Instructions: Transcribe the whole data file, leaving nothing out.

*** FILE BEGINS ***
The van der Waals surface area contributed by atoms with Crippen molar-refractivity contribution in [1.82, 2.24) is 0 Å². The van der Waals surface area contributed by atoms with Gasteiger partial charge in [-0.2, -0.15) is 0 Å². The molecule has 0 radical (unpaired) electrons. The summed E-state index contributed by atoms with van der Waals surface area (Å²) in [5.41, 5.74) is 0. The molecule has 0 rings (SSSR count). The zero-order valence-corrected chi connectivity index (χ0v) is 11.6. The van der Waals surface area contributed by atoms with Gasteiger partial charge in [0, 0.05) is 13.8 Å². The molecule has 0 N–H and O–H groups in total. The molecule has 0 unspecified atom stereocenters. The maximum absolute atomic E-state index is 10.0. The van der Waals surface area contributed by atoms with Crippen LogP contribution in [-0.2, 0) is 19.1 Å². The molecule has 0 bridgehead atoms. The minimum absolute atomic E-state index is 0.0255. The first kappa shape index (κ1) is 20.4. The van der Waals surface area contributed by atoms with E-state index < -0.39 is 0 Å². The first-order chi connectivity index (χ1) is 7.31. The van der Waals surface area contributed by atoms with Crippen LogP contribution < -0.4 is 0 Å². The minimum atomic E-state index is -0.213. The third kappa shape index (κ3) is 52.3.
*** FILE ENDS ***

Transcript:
The van der Waals surface area contributed by atoms with Crippen molar-refractivity contribution in [1.82, 2.24) is 0 Å². The van der Waals surface area contributed by atoms with Gasteiger partial charge in [-0.2, -0.15) is 0 Å². The molecule has 0 radical (unpaired) electrons. The summed E-state index contributed by atoms with van der Waals surface area (Å²) in [5.41, 5.74) is 0. The molecule has 0 rings (SSSR count). The zero-order valence-corrected chi connectivity index (χ0v) is 11.6. The van der Waals surface area contributed by atoms with Gasteiger partial charge in [0, 0.05) is 13.8 Å². The molecule has 0 N–H and O–H groups in total. The molecule has 0 unspecified atom stereocenters. The maximum absolute atomic E-state index is 10.0. The van der Waals surface area contributed by atoms with Crippen LogP contribution in [-0.2, 0) is 19.1 Å². The molecule has 0 bridgehead atoms. The minimum absolute atomic E-state index is 0.0255. The first kappa shape index (κ1) is 20.4. The van der Waals surface area contributed by atoms with E-state index < -0.39 is 0 Å². The first-order chi connectivity index (χ1) is 7.31. The van der Waals surface area contributed by atoms with Crippen LogP contribution < -0.4 is 0 Å². The minimum atomic E-state index is -0.213. The third kappa shape index (κ3) is 52.3.